doi:10.3346/jkms.2012.27.4.363
PMCID: PMC3314847  PMID: 22468098
High-Dose Chemotherapy; Autologous Stem Cell Transplantation; Iron Overload; Deferasirox; Iron Chelation Treatment; Neuroblastoma
12.  Hematopoietic stem cell transplantation in children with acute leukemia: similar outcomes in recipients of umbilical cord blood versus marrow or peripheral blood stem cells from related or unrelated donors 
Korean Journal of Pediatrics  2012;55(3):93-99.
Purpose
This study compared outcomes in children with acute leukemia who underwent transplantations with umbilical cord blood (UCB), bone marrow, or peripheral blood stem cells from a human leukocyte antigen (HLA)-matched related donor (MRD) or an unrelated donor (URD).
Methods
This retrospective study included consecutive acute leukemia patients who underwent their first allogeneic hematopoietic stem cell transplantation (HSCT) at Samsung Medical Center between 2005 and 2010. Patients received stem cells from MRD (n=33), URD (n=46), or UCB (n=41).
Results
Neutrophil and platelet recovery were significantly longer after HSCT with UCB than with MRD or URD (P<0.01 for both). In multivariate analysis using the MRD group as a reference, the URD group had a significantly higher risk of grade III to IV acute graft-versus-host disease (GVHD; relative risk [RR], 15.2; 95% confidence interval [CI], 1.2 to 186.2; P=0.03) and extensive chronic GVHD (RR, 6.9; 95% CI, 1.9 to 25.2; P<0.01). For all 3 donor types, 5-year event-free survival (EFS) and overall survival were similar. Extensive chronic GVHD was associated with fewer relapses (RR, 0.1; 95% CI, 0.04 to 0.6; P<0.01). Multivariate analysis showed that lower EFS was associated with advanced disease at transplantation (RR, 3.2; 95% CI, 1.3 to 7.8; P<0.01) and total body irradiation (RR, 2.1; 95% CI, 1.0 to 4.3; P=0.04).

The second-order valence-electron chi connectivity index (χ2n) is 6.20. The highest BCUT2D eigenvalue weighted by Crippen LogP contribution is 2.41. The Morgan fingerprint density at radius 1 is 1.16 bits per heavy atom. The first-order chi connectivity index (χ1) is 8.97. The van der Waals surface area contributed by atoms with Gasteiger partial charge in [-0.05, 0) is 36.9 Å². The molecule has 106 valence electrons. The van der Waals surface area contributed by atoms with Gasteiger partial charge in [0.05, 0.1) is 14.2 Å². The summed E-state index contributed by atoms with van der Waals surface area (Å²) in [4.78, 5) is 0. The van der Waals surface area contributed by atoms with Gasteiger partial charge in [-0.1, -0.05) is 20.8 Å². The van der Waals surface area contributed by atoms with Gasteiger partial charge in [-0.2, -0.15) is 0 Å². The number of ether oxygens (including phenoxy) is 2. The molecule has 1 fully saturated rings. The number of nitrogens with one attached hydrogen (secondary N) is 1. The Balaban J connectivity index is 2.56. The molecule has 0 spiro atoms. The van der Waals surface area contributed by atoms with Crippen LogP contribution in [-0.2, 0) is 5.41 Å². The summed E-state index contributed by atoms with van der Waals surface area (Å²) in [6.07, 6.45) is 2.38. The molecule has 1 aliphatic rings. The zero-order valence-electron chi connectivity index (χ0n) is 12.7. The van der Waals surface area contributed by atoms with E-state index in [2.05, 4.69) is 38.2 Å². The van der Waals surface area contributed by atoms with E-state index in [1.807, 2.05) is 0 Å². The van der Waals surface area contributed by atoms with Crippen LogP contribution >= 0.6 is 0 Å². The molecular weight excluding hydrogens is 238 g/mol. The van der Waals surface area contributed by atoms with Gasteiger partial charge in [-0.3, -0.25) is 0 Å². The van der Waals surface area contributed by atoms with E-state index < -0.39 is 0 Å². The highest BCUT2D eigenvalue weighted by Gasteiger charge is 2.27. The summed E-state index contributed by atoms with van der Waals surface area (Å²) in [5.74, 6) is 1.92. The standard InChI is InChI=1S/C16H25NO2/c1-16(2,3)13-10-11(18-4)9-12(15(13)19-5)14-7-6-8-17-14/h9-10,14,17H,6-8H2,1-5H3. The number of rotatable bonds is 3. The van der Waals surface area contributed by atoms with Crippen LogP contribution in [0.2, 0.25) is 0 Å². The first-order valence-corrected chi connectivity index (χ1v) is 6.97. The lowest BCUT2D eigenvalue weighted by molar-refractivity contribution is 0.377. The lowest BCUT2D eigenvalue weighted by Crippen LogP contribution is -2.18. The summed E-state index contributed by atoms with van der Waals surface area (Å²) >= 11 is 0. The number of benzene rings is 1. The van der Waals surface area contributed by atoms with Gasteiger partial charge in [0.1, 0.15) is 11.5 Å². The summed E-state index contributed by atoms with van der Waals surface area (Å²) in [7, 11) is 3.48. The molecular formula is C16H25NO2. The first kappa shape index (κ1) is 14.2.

Conclusion
Survival after UCB transplantation was similar to survival after MRD and URD transplantation. For patients lacking an HLA matched donor, the use of UCB is a suitable alternative.
doi:10.3345/kjp.2012.55.3.93
PMCID: PMC3315625  PMID: 22474464
Umbilical cord blood; Hematopoietic stem cell transplantation; Stem cell donor
13.  Wells' Syndrome Associated with Churg-Strauss Syndrome 
Annals of Dermatology  2011;23(4):497-500.
Churg-Strauss syndrome (CSS) is a multisystem granulomatous vasculitis that is characterized by peripheral eosinophilia and the infiltration of eosinophils into systemic organs. The skin lesions of CSS consist mainly of palpable purpura and nodules. Wells' syndrome (WS) is a rare inflammatory dermatosis that is associated with recurrent granulomatous dermatitis and eosinophilia. Since these two diseases are rare, any overlap between them is very unusual. Herein, we report a patient with CSS, who initially presented a skin eruption of erythematous urticarial-plaques, vesicles, and blisters. Upon biopsy, the histology of these plaques indicated eosinophilic infiltration and "flame figures" within the dermis, which was consistent with a diagnosis of WS. Although the association between WS and CSS that was observed in our patient may be purely coincidental, it could also suggest a common pathogenetic background of these two distinct diseases, as both share several many common features.
doi:10.5021/ad.2011.23.4.497
PMCID: PMC3229945  PMID: 22148019
Churg-Strauss syndrome; Flame figures; Wells' syndrome